Dear Mr. Premack: Are there flaws in the ʺrawʺ statutory Medical Power of Attorney in Texas? -MGH
The Texas legislature first passed a law allowing appointment of health care agents back in 1989. I wrote an article that was published in the Texas Bar Journal about that new law, highlighting for other attorneys the nature of the law and its limits. The legislature reconsidered the law in 1999 and passed a comprehensive overhaul entitled the Texas Advance Directives Act.
Despite the constant progress in medical science and passage of other laws affecting medical decisions, only minor changes to the Act have been passed in last 14 years. There have been no further comprehensive overhauls. Thus, I must answer your question, “Yes, there are flaws in the ‘raw’ statutory Medical Power of Attorney in Texas.”
What is the “raw” statutory Medical Power of Attorney? The 1999 Act says that any Medical Power of Attorney in Texas must “substantially” use the words specified in the Act. The law requires specific provisions, but does allow variations in, and intelligent improvements to, that “raw” statutory form. What are some defects, and how can they be cured?
- The raw statutory form requires a disclosure statement to be provided. The legislature wrote the exact wording for that disclosure. Then the legislature changed a different section of the Act (one of the minor changes since 1999) without adapting the disclosure’s wording to match the modified law. Thus, the disclosure no longer tells its reader the true legal requirements, essentially misleading the public. This flaw has not been corrected in the raw statutory form.
- The raw statutory form does not accommodate overriding changes to the law which were imposed by the federal HIPAA regulations. HIPAA legally forbids your medical providers to disclose your private health information (your medical records) without your written permission. The federal HIPAA regulations include a list of times your doctor can disclose your medical records – but the list does not include family members. Those regulations are vague on whether the Agent in your Medical Power of Attorney can view your medical records, or even hold a conversation with your doctor. Experienced attorneys include revisions to the raw statutory form to correct this fault.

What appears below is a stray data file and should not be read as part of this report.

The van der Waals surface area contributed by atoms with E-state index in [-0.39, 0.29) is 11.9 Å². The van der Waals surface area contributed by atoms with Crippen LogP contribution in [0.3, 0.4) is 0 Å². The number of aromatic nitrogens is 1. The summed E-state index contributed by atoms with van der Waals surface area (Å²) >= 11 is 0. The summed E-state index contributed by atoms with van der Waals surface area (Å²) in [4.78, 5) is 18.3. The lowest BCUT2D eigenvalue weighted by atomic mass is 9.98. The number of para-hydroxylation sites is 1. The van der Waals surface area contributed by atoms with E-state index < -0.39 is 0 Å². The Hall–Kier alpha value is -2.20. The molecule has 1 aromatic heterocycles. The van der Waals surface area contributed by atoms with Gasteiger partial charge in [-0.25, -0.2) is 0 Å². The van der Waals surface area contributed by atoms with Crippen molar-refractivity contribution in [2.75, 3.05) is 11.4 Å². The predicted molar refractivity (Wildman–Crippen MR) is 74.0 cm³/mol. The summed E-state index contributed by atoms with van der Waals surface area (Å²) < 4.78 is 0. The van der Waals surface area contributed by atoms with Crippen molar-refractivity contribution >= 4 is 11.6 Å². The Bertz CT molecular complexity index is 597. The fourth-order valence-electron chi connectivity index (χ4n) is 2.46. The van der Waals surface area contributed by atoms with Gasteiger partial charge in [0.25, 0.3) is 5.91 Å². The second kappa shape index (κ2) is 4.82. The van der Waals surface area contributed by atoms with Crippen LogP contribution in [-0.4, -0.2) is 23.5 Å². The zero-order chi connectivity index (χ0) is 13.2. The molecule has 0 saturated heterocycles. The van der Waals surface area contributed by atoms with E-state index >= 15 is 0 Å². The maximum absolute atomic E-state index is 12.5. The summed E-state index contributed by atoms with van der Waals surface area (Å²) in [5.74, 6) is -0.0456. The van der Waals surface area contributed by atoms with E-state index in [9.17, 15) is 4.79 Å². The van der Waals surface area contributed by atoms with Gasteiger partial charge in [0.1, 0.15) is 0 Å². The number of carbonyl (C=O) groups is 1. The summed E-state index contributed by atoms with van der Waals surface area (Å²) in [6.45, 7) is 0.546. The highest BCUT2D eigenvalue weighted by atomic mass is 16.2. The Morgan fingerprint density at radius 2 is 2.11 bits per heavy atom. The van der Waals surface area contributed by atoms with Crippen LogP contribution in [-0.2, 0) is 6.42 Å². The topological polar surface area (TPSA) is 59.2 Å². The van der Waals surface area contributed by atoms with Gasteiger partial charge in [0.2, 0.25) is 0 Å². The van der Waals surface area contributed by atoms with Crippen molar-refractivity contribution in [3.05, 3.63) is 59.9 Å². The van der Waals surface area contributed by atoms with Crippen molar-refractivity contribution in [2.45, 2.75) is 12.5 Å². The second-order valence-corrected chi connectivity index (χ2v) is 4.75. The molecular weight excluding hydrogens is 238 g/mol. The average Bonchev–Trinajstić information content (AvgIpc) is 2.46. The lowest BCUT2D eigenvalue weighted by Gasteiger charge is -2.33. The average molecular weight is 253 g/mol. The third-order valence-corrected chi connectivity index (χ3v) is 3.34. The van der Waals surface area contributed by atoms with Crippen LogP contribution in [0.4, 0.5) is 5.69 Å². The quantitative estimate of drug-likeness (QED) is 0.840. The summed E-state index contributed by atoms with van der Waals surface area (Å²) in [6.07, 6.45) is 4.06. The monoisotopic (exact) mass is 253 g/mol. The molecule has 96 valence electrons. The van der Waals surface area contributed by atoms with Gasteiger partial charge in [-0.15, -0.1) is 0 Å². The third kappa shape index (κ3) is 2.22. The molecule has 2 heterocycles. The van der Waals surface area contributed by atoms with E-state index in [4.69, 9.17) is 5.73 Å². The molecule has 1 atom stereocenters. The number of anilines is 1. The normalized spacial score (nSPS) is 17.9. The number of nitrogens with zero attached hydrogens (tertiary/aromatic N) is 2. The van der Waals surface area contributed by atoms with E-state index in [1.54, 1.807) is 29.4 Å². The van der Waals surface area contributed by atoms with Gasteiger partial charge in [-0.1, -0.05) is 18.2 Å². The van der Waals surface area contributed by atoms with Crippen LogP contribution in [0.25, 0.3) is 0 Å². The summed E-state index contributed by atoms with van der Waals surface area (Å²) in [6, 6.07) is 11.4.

- The raw statutory form suggests that you include the address and phone number of your Agent inside the form. But it then says that after you sign the form, any changes require that you sign a brand new form. This means that if your Agent – perhaps your son – gets a new cell phone number, you are legally banned from altering your Medical POA to change his phone number. Experienced Elder Law attorneys know how to lift this ban so you can stay up-to-date.
- The raw statutory form allows you to impose “limits” on your Agent, and then simply provides a few blank lines. Most people have no idea what to say, so they leave the lines empty. Experienced Elder Law attorneys know that these limits should include vital additions like: a) discussion of whether your Agent will have power to remove you from artificial life support, and b) guidance for your Agent on issues ranging from “do I want antibiotics?” to “would I want radiation therapy for cancer?”. The more guidance you can provide to your Agent, the more certain you are to receive the medical treatments you desire (and to avoid the treatments which you wanted to avoid) if you become too ill to make your own medical decisions.
Avoid the raw statutory form. If your doctor, hospital or inexperienced attorney offers the raw form to you, decline. Only use a Medical Power of Attorney that has been amended and personalized to correct the flaws in the raw form. The Medical Power of Attorney is vital to your health and longevity, and you need an experienced Elder Law attorney to assist in its preparation.
Paul Premack is a Certified Elder Law Attorney and a Five Star Wealth Manager (Texas Monthly Magazine 2009-2012) practicing estate planning and probate law in San Antonio.
Original Publication: San Antonio Express News, March 15, 2013